Built by converting the Electric Mite kit sold by Wright Brothers R/C
Update June 8, 2002
Dorked in the fuselage while trying to fly the twin (which this shares a fuselage with) indoors. I guess this one is pooched for now. I'll start over fresh with a new kit as soon as I find time.
Update April 5, 2002
Overshot my landing and collided with a toolbox - severed the right wing panel at the root. Time to build a new wing.
Update Jan 18, 2002
Flew indoors in a basketball sized gym. The EDF was way too fast. I got it down in 1 piece after a few laps, but my nerves were shot. Outdoors only for the EDF from now on!
For the curious, my friend Robert took a AVI movie of the flight
Update Jan 1, 2002
Flew at our club's New Year's Day fun fly. Winds were 7-10 mph but the little EDF handled it fine. It's a little faster than the prop version but also needs to be flown 'on the wing' more since high aspect maneuvers shrug off more speed with the EDF's lower thrust. All in all a great success!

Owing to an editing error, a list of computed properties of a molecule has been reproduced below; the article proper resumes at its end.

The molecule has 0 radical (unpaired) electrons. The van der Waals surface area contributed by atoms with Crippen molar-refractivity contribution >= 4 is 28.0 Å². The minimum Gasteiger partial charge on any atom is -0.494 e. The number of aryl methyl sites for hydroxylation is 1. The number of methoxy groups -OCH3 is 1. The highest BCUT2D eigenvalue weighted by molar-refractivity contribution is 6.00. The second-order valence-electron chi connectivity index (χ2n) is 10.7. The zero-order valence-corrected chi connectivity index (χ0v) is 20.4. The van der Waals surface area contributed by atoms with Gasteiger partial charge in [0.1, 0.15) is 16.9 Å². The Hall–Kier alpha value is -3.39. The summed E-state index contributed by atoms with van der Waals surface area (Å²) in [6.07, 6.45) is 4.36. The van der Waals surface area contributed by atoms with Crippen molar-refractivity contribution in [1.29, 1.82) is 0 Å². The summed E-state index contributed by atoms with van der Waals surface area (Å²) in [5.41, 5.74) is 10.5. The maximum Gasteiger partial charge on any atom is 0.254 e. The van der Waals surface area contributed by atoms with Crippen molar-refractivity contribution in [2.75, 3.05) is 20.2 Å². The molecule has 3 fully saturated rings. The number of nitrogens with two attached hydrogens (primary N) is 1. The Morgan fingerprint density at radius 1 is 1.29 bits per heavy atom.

December 29, 2001
As soon as I saw the GWS EDF-50 units I knew I had to get one onto the electric mite. I always thought of using it on top of the wing like many of the early German WWII jets did. Modifications to the kit were minor: make 2 mounting brackets for the top of the wing, extending the battery compartment forward to allow for proper CG balancing, enlarging the control surfaces 33% and adding shear webs to an extra bay of the wing to help with the extra stress the wing would have at faster speeds. I also used Litespan as the wing covering to help with strength there. I left off the landing gear for simplicity and because I plan to fly this at the club field where the grass sometimes gets too long for the small wheels.
Equipment is: GWS EDF-50 Electric Ducted Fan Unit, GWS R-4P Receiver, Castle Creations Pixie 7-P ESC, 2xGWS 'Pico' Servos. All up weight with 7-Cell 280mAh NiMh battery pack is 6.6 oz.
Test flights will be as soon as the wind here lets up.
Also check out this plane's alter-ego, the Electric Mite Twin